Note: This is an encore post from 2006.
Sept. 19, 1907
“Hidden somewhere in Los Angeles is a daredevil Spanish woman who should be standing with the Mexican revolutionaries when they are arraigned here in the United States Court,” The Times says.
“Letters recently confiscated show that she was the most daring and reckless anarchist of all the band. Her name is Maria Talivera. She is said to be a beautiful and attractive woman. Her friends and even her husband regarded her as a quiet housewife, intent on cooking frijoles. But in her fry pans she was seeing men fighting, hearing in the sizzle of the grease the clash of arms, the pound of horses’ feet and the din and commotion of a nation’s government overthrown.”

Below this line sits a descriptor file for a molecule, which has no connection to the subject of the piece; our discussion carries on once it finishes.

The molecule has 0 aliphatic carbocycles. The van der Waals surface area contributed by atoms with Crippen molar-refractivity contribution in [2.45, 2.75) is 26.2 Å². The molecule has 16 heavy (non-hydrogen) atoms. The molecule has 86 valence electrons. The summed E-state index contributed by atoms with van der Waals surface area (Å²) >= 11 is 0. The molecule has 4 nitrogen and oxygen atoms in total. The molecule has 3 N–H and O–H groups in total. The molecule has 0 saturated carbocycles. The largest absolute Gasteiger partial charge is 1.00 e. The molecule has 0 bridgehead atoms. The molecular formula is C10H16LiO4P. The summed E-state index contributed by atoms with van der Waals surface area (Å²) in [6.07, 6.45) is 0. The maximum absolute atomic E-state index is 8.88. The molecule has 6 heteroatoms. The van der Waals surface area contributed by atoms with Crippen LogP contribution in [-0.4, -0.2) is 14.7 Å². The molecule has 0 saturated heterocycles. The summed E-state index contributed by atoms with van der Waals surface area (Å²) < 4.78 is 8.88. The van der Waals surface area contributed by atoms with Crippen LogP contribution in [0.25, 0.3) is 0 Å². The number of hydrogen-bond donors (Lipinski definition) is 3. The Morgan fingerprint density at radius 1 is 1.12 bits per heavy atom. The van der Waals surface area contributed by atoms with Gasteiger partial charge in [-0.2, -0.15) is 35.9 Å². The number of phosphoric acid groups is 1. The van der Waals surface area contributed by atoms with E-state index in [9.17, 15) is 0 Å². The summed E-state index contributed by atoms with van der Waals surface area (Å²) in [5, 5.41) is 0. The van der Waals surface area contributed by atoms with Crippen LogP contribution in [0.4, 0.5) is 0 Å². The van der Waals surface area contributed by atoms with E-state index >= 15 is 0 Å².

The Times says: “She is the wife of one Marcello Talivera of this city. All the letters show that he was in perfect innocence of what was going on. How little he must have dreamed, when he returned from work at night and told her about his little business affairs, that he was patronizing a woman deep in the attempt to over throw two governments.”
Now this is an interesting research question, for there’s nothing else about her in The Times as Talivera or Talavera (apparently the paper misspelled her name). The Handbook of Texas Online identifies her as the companion and common-law wife of defendant Ricardo Flores Magon.
As Maria Magon, she was indicted Aug. 19, 1918, in connection with seditious editorials published in the Mexican newspaper Regeneracion.
To be continued.